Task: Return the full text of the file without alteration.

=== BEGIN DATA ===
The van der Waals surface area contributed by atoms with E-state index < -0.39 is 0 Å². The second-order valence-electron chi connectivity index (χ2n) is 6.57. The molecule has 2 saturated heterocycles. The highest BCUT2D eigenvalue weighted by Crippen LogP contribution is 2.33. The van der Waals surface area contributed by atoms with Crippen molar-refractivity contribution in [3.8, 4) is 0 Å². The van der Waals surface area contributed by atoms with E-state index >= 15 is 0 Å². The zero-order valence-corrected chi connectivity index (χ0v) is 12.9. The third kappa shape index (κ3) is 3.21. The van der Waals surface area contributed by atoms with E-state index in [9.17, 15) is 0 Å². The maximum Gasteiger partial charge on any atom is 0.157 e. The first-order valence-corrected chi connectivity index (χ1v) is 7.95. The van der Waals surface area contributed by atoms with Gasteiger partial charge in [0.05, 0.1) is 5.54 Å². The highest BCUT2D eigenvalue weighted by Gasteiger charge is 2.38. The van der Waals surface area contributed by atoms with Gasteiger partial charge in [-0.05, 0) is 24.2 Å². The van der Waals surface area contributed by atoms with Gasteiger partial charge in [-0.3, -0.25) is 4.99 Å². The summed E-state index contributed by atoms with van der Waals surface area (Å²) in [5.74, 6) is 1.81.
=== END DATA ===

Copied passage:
The van der Waals surface area contributed by atoms with E-state index < -0.39 is 0 Å². The second-order valence-electron chi connectivity index (χ2n) is 6.57. The molecule has 2 saturated heterocycles. The highest BCUT2D eigenvalue weighted by Crippen LogP contribution is 2.33. The van der Waals surface area contributed by atoms with Crippen molar-refractivity contribution in [3.8, 4) is 0 Å². The van der Waals surface area contributed by atoms with E-state index >= 15 is 0 Å². The zero-order valence-corrected chi connectivity index (χ0v) is 12.9. The third kappa shape index (κ3) is 3.21. The van der Waals surface area contributed by atoms with E-state index in [9.17, 15) is 0 Å². The maximum Gasteiger partial charge on any atom is 0.157 e. The first-order valence-corrected chi connectivity index (χ1v) is 7.95. The van der Waals surface area contributed by atoms with Gasteiger partial charge in [0.05, 0.1) is 5.54 Å². The highest BCUT2D eigenvalue weighted by Gasteiger charge is 2.38. The van der Waals surface area contributed by atoms with Gasteiger partial charge in [-0.05, 0) is 24.2 Å². The van der Waals surface area contributed by atoms with Gasteiger partial charge in [-0.3, -0.25) is 4.99 Å². The summed E-state index contributed by atoms with van der Waals surface area (Å²) in [5.74, 6) is 1.81.